The HRC was reformed, then immediately stripped of working parts and left to rest atop blocks in City Hall's dustiest file cabinet. This was fine with the mayor, who never wanted it to be viable, anyway, and was perfectly content to accept the plaudits for a commitment to human rights that he doesn't possess in any discernible way, shape or form.
If Gahan, a self-described Democrat, did in fact possess such a commitment to human rights, chances are he wouldn't be telling people that the best solution to the housing "project" is to demolish it and ship housing authority residents to the county somewhere, perhaps in tent camps, as though he were speaking of toxic waste or cordwood and not human beings.
But in the end, the saddest cut of all is that Phipps, who has danced the limbo to Adam Dickey's increasingly discordant Democratic tune, went along with this shell game from the very start, garnering his own participation trophies and gold stars, and accepting a non-functional Potemkin facade of an institution as quid pro quo for rubber-stamping every one of Gahan's TIF bond and "quality of life" over-expenditures that crossed his desk.
It's a damned shame.
Gahan's done nothing for Phipps. Neither has the Democratic Party. Perhaps independence is the only true way for a New Albanian to preserve even a semblance of integrity amid the chicanery, dullness and corruption taken for granted by the big fish here in this tiny bird feeder of a town.
Let's summarize the current situation.
The revised, updated and currently moribund human rights ordinance was the work of the city's non-corporate attorney at the time, Stan Robison, who based it on an existing ordinance in Bloomington.
The commission formed to oversee the ordinance -- to educate and hear cases stemming from complaints about violations -- was emasculated from the start via a handy mechanism for all potential activity being shunted first to one or the other city attorneys.
The HRC was built for show, and in truth, it was unable to achieve even this in spite of the efforts of well-meaning commission members like Brad Bell, who saw the rot almost from the start and jumped a hamstrung ship to try his hand at an autonomous organization called Southern Indiana Equality -- which lasted two years and recently was disbanded.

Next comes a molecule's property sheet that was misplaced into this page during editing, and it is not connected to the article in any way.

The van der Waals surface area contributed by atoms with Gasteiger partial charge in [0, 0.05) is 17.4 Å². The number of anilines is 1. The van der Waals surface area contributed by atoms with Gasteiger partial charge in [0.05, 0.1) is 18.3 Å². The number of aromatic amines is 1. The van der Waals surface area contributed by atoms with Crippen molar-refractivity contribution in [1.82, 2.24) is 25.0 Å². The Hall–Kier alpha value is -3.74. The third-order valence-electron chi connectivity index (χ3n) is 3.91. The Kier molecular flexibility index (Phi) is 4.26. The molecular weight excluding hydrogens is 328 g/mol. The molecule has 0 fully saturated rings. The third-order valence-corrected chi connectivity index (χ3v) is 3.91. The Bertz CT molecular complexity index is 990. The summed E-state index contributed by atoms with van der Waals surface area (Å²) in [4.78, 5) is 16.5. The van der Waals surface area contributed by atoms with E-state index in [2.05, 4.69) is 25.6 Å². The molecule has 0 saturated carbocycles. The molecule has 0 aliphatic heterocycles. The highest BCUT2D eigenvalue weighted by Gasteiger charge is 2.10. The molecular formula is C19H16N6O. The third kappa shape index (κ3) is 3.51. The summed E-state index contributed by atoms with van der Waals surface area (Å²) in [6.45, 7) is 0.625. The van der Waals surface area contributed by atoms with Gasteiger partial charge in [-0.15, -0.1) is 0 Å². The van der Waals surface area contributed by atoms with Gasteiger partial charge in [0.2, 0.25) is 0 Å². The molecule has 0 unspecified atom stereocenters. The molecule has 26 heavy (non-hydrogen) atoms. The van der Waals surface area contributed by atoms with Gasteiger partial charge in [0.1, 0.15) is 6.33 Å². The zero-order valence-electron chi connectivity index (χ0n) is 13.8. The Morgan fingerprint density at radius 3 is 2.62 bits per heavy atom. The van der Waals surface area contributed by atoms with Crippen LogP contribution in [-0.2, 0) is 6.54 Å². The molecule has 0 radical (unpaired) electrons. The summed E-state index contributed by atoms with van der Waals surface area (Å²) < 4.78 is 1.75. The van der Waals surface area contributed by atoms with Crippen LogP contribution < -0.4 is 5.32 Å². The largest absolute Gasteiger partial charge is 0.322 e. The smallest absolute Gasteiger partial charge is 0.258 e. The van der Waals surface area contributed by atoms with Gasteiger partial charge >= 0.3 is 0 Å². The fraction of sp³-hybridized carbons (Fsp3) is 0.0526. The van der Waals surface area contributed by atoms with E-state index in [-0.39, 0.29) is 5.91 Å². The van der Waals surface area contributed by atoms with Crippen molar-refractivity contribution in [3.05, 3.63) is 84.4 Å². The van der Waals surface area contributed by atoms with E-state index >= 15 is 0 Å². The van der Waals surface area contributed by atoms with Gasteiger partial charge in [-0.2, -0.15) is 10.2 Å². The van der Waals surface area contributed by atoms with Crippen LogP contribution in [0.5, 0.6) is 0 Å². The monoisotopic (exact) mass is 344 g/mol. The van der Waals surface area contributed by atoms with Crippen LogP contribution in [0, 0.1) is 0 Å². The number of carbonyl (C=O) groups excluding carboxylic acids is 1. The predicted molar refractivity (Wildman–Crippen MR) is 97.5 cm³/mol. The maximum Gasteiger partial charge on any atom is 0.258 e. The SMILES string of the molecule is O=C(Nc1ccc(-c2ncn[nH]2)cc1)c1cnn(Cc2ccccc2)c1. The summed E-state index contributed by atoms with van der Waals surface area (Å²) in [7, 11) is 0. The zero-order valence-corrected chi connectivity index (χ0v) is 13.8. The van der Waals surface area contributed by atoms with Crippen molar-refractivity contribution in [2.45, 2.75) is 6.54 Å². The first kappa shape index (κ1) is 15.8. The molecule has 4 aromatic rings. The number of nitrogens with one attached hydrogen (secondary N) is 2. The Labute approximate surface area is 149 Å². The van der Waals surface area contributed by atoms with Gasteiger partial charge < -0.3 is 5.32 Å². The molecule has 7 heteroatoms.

In 2017 Robison, the architect of the subsequently neutered human rights ordinance, was appointed to the public housing board when Jeff Gahan packed it with bootlickers and sycophants willing and eager to implement the mayor's annexation of public housing properties for future luxury, and the necessary expulsion of hundreds of residents in the absence of a viable plan to shelter them.
When asked about the public housing putsch, Phipps the human rights campaigner has replied (in effect) that is no business of his.
Phipps' purportedly "Democratic" party has watched the human rights commission crash and burn, supports Gahan's public housing incursion, and continues to exist in an Adam Disneyesque netherworld of hypocrisy, wherein it is encouraged to criticize a Republican mayor in Charlestown for doing what a Democratic mayor in New Albany is doing even when the party's two best hopes for 9th district Congress surely know better.
The Putsch Man Cometh: Jeff Gahan waxes delusional about being a public housing "advocate," then cheerfully explains why he should be summarily deposed in 2019.
Welcome to Jeff Gahan's perfect Come to City: Human rights ordinances aren't worth the digital ink it takes to spell the word "deleted," while David Duggins, Stan Robison and Bob Norwood are in control of peoples' lives.
I'll stick with this meme from my 2015 campaign.